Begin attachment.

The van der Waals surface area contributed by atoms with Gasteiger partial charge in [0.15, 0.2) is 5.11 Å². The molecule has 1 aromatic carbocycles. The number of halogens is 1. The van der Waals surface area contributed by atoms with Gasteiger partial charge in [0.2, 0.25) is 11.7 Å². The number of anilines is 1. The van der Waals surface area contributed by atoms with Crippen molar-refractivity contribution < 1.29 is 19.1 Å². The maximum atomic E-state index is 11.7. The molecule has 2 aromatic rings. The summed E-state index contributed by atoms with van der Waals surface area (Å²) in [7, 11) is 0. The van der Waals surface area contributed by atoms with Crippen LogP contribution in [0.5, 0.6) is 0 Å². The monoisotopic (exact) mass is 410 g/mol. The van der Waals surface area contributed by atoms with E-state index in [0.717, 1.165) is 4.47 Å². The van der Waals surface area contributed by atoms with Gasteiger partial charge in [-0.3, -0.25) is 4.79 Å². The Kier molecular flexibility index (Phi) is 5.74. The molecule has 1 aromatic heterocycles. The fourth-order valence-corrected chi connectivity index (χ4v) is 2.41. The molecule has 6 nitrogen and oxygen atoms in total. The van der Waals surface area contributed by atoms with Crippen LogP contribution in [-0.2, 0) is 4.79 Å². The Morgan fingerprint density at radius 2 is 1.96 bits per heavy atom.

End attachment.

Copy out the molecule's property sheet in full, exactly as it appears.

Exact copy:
The van der Waals surface area contributed by atoms with Gasteiger partial charge in [0.15, 0.2) is 5.11 Å². The molecule has 1 aromatic carbocycles. The number of halogens is 1. The van der Waals surface area contributed by atoms with Gasteiger partial charge in [0.2, 0.25) is 11.7 Å². The number of anilines is 1. The van der Waals surface area contributed by atoms with Crippen molar-refractivity contribution < 1.29 is 19.1 Å². The maximum atomic E-state index is 11.7. The molecule has 2 aromatic rings. The summed E-state index contributed by atoms with van der Waals surface area (Å²) in [7, 11) is 0. The van der Waals surface area contributed by atoms with Crippen LogP contribution in [0.5, 0.6) is 0 Å². The monoisotopic (exact) mass is 410 g/mol. The van der Waals surface area contributed by atoms with E-state index in [0.717, 1.165) is 4.47 Å². The van der Waals surface area contributed by atoms with Gasteiger partial charge in [-0.3, -0.25) is 4.79 Å². The Kier molecular flexibility index (Phi) is 5.74. The molecule has 1 aromatic heterocycles. The fourth-order valence-corrected chi connectivity index (χ4v) is 2.41. The molecule has 6 nitrogen and oxygen atoms in total. The van der Waals surface area contributed by atoms with Crippen LogP contribution in [-0.2, 0) is 4.79 Å². The Morgan fingerprint density at radius 2 is 1.96 bits per heavy atom.